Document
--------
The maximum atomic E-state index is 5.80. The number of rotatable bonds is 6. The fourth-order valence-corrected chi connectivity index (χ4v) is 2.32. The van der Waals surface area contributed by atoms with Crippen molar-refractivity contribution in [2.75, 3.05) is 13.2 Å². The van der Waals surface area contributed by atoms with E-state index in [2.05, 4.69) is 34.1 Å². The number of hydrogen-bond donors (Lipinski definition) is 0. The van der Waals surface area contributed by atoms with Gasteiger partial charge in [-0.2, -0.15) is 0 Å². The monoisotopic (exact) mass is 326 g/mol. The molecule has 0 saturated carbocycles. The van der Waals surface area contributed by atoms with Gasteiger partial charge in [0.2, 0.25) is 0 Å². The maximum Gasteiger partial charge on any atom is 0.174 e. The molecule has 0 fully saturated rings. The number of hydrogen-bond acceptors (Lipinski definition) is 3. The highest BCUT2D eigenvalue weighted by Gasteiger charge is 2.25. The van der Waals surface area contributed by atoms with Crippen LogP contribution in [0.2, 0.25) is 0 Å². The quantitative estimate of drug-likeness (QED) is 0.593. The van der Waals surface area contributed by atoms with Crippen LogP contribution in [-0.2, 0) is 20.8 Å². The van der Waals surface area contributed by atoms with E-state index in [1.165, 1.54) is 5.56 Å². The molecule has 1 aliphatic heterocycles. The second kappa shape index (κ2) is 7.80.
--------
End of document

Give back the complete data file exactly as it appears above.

The maximum atomic E-state index is 5.80. The number of rotatable bonds is 6. The fourth-order valence-corrected chi connectivity index (χ4v) is 2.32. The van der Waals surface area contributed by atoms with Crippen molar-refractivity contribution in [2.75, 3.05) is 13.2 Å². The van der Waals surface area contributed by atoms with E-state index in [2.05, 4.69) is 34.1 Å². The number of hydrogen-bond donors (Lipinski definition) is 0. The van der Waals surface area contributed by atoms with Gasteiger partial charge in [-0.2, -0.15) is 0 Å². The monoisotopic (exact) mass is 326 g/mol. The molecule has 0 saturated carbocycles. The van der Waals surface area contributed by atoms with Gasteiger partial charge in [0.2, 0.25) is 0 Å². The maximum Gasteiger partial charge on any atom is 0.174 e. The molecule has 0 fully saturated rings. The number of hydrogen-bond acceptors (Lipinski definition) is 3. The highest BCUT2D eigenvalue weighted by Gasteiger charge is 2.25. The van der Waals surface area contributed by atoms with Crippen LogP contribution in [0.2, 0.25) is 0 Å². The quantitative estimate of drug-likeness (QED) is 0.593. The van der Waals surface area contributed by atoms with Crippen LogP contribution in [-0.2, 0) is 20.8 Å². The van der Waals surface area contributed by atoms with E-state index in [1.165, 1.54) is 5.56 Å². The molecule has 1 aliphatic heterocycles. The second kappa shape index (κ2) is 7.80.